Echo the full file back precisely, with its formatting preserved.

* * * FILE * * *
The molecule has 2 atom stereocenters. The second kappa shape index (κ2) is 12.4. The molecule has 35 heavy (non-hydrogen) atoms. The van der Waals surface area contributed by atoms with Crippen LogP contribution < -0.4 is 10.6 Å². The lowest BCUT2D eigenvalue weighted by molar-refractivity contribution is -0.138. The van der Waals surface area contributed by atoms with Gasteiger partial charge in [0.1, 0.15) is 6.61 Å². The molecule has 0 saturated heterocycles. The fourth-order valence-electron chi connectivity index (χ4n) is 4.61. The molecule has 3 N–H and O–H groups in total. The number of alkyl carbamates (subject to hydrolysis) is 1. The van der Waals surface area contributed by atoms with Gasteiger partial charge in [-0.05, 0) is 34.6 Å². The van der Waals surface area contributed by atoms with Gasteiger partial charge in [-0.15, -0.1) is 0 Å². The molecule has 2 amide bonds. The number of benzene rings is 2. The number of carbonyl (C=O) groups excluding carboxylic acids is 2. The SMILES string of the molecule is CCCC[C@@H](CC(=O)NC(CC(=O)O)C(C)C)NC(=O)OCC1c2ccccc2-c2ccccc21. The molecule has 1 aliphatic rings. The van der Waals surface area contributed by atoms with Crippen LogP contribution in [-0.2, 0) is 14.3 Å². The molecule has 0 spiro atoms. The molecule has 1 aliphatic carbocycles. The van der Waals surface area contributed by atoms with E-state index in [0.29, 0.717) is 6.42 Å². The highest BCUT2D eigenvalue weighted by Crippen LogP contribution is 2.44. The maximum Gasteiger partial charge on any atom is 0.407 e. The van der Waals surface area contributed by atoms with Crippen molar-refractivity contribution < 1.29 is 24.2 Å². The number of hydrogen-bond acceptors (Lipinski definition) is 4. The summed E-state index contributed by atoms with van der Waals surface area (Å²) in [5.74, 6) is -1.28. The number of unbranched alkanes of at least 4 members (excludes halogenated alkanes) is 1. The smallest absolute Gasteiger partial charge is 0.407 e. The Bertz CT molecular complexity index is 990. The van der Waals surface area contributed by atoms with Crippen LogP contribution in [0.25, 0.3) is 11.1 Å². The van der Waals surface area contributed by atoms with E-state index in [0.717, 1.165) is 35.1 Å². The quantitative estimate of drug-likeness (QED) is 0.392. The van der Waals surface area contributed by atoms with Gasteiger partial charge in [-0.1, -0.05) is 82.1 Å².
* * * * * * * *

The molecule has 2 atom stereocenters. The second kappa shape index (κ2) is 12.4. The molecule has 35 heavy (non-hydrogen) atoms. The van der Waals surface area contributed by atoms with Crippen LogP contribution < -0.4 is 10.6 Å². The lowest BCUT2D eigenvalue weighted by molar-refractivity contribution is -0.138. The van der Waals surface area contributed by atoms with Gasteiger partial charge in [0.1, 0.15) is 6.61 Å². The molecule has 0 saturated heterocycles. The fourth-order valence-electron chi connectivity index (χ4n) is 4.61. The molecule has 3 N–H and O–H groups in total. The number of alkyl carbamates (subject to hydrolysis) is 1. The van der Waals surface area contributed by atoms with Gasteiger partial charge in [-0.05, 0) is 34.6 Å². The van der Waals surface area contributed by atoms with Gasteiger partial charge in [-0.15, -0.1) is 0 Å². The molecule has 2 amide bonds. The number of benzene rings is 2. The number of carbonyl (C=O) groups excluding carboxylic acids is 2. The SMILES string of the molecule is CCCC[C@@H](CC(=O)NC(CC(=O)O)C(C)C)NC(=O)OCC1c2ccccc2-c2ccccc21. The molecule has 1 aliphatic rings. The van der Waals surface area contributed by atoms with Crippen LogP contribution in [-0.2, 0) is 14.3 Å². The molecule has 0 spiro atoms. The molecule has 1 aliphatic carbocycles. The van der Waals surface area contributed by atoms with E-state index in [0.29, 0.717) is 6.42 Å². The highest BCUT2D eigenvalue weighted by Crippen LogP contribution is 2.44. The maximum Gasteiger partial charge on any atom is 0.407 e. The van der Waals surface area contributed by atoms with Crippen molar-refractivity contribution < 1.29 is 24.2 Å². The number of hydrogen-bond acceptors (Lipinski definition) is 4. The summed E-state index contributed by atoms with van der Waals surface area (Å²) in [5.74, 6) is -1.28. The number of unbranched alkanes of at least 4 members (excludes halogenated alkanes) is 1. The smallest absolute Gasteiger partial charge is 0.407 e. The Bertz CT molecular complexity index is 990. The van der Waals surface area contributed by atoms with Crippen LogP contribution in [0.25, 0.3) is 11.1 Å². The van der Waals surface area contributed by atoms with E-state index in [0.717, 1.165) is 35.1 Å². The quantitative estimate of drug-likeness (QED) is 0.392. The van der Waals surface area contributed by atoms with Gasteiger partial charge in [-0.1, -0.05) is 82.1 Å².